The Missionary-focused Church
What keeps a church on fire and on focus for Christ? We have been working through the last words of Christ to the seven Churches of the Revelation. A similar pattern of discourse is used for each of the churches. The outline is: A presentation of Christ in that church, a commendation, a condemnation (rebuke), an exhortation, and a promise (to those who overcome the weaknesses of that church). I have also proposed that each of these churches represent an age of the church throughout church history. This approach is called the Historic-Prophetic Interpretation. Dr. Arnold Fruchtenbaum states that while all seven types of churches always exist, one type dominates a particular era of church history. Imagine a church that does not receive a condemnation. This is the case for the church in Philadelphia. Let’s see what makes this church so special in the eyes of Christ.
The Missionary Church: Philadelphia (Revelation 3:7-13)
“And to the angel of the church in Philadelphia write, ‘These things says He who is holy, He who is true, “He who has the key of David, He who opens and no one shuts, and shuts and no one opens”: “I know your works. See, I have set before you an open door, and no one can shut it; for you have a little strength, have kept My word, and have not denied My name. Indeed I will make those of the synagogue of Satan, who say they are Jews and are not, but lie—indeed I will make them come and worship before your feet, and to know that I have loved you. Because you have kept My command to persevere, I also will keep you from the hour of trial which shall come upon the whole world, to test those who dwell on the earth. Behold, I am coming quickly! Hold fast what you have, that no one may take your crown. He who overcomes, I will make him a pillar in the temple of My God, and he shall go out no more. I will write on him the name of My God and the name of the city of My God, the New Jerusalem, which comes down out of heaven from My God. And I will write on him My new name. “He who has an ear, let him hear what the Spirit says to the churches.” ’ (Revelation 3:7–13)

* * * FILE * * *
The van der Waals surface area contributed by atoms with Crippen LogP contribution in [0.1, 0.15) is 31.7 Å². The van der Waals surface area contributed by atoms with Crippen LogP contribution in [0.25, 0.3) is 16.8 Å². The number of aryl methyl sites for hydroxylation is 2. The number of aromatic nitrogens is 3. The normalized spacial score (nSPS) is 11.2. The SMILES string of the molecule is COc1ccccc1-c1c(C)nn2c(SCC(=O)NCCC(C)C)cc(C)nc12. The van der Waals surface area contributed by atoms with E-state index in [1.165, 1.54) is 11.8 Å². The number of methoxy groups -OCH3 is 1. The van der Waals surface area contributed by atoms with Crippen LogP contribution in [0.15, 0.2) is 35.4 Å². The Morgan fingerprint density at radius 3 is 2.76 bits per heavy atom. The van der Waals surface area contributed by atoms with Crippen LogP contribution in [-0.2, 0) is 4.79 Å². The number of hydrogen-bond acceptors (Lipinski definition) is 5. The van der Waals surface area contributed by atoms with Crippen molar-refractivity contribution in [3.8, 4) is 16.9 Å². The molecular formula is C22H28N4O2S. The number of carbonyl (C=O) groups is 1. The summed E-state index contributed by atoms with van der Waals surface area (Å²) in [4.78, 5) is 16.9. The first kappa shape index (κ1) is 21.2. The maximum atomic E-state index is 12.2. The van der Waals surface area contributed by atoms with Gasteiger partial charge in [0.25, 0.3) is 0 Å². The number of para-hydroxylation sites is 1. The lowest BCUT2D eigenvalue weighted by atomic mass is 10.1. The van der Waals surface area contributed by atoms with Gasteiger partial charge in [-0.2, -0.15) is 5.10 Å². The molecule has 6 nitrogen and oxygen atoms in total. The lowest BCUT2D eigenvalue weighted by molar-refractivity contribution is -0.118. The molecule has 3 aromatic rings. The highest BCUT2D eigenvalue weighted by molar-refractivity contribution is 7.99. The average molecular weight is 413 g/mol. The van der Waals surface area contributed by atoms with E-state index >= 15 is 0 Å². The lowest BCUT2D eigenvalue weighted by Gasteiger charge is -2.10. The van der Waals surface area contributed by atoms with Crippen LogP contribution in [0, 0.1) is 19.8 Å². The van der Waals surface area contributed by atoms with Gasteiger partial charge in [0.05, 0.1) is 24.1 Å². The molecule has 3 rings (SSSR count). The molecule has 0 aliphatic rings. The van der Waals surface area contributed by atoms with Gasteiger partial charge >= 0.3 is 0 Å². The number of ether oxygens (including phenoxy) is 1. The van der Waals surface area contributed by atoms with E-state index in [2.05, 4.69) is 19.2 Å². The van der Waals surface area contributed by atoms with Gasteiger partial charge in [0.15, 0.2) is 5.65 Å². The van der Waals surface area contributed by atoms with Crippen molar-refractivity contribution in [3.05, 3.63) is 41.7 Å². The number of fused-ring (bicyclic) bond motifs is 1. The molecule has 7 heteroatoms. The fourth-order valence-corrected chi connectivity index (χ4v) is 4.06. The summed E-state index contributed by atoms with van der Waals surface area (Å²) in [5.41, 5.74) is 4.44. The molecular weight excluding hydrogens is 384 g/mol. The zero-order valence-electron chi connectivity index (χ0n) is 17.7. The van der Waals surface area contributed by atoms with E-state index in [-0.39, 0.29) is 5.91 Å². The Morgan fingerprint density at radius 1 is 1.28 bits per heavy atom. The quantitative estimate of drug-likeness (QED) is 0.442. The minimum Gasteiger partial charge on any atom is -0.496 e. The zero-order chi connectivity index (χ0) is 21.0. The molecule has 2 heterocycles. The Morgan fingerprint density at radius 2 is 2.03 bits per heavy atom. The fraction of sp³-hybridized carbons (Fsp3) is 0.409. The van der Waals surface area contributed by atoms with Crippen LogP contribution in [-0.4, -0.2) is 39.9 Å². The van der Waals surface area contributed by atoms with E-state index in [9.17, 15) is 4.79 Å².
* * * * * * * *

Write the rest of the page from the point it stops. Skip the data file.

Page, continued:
The letter was addressed to the church in Philadelphia, which means “brotherly love.” This church seemed to dominate during great missionary movement from about 1700 to 1900 AD. From this period, we see the great revivals in the United States and such missionary giants as Hudson Taylor. There were certainly other great times of Christian outreach, but this was an exceedingly great time for Christianity. The church was located in a rather earthquake-prone area. As a result, the town walls were unsafe. The expense of reparation was constant. This seemed to lead to the poverty of the church members. The city was somewhat remote but when it was encircled by the Turks, the citizens of Philadelphia defended their religion and freedom for some 80 years.
The Description of the Messiah
In this letter, Jesus, the Messiah, is pictured as the One with authority to open and close doors.
Christ commends this church because they eagerly made use of the open door. The Messiah opened the door and the Philadelphians were faithful in making use of it. Between 1700 AD and 1900 AD, there missionaries could travel to any place in the world—every place was open to them. Of course, that is not true today. More and more countries are closing their doors to missionaries. Missionary persecution (as well as Christian persecution in general) is greatly on the rise. The church took great advantage of the open doors during these two centuries. As Jesus noted in their letter, they had a little strength, because it was the minority supporting the missionaries. Yet even with little power, they accomplished great things. For this, they were commended. Specifically, they were commended because: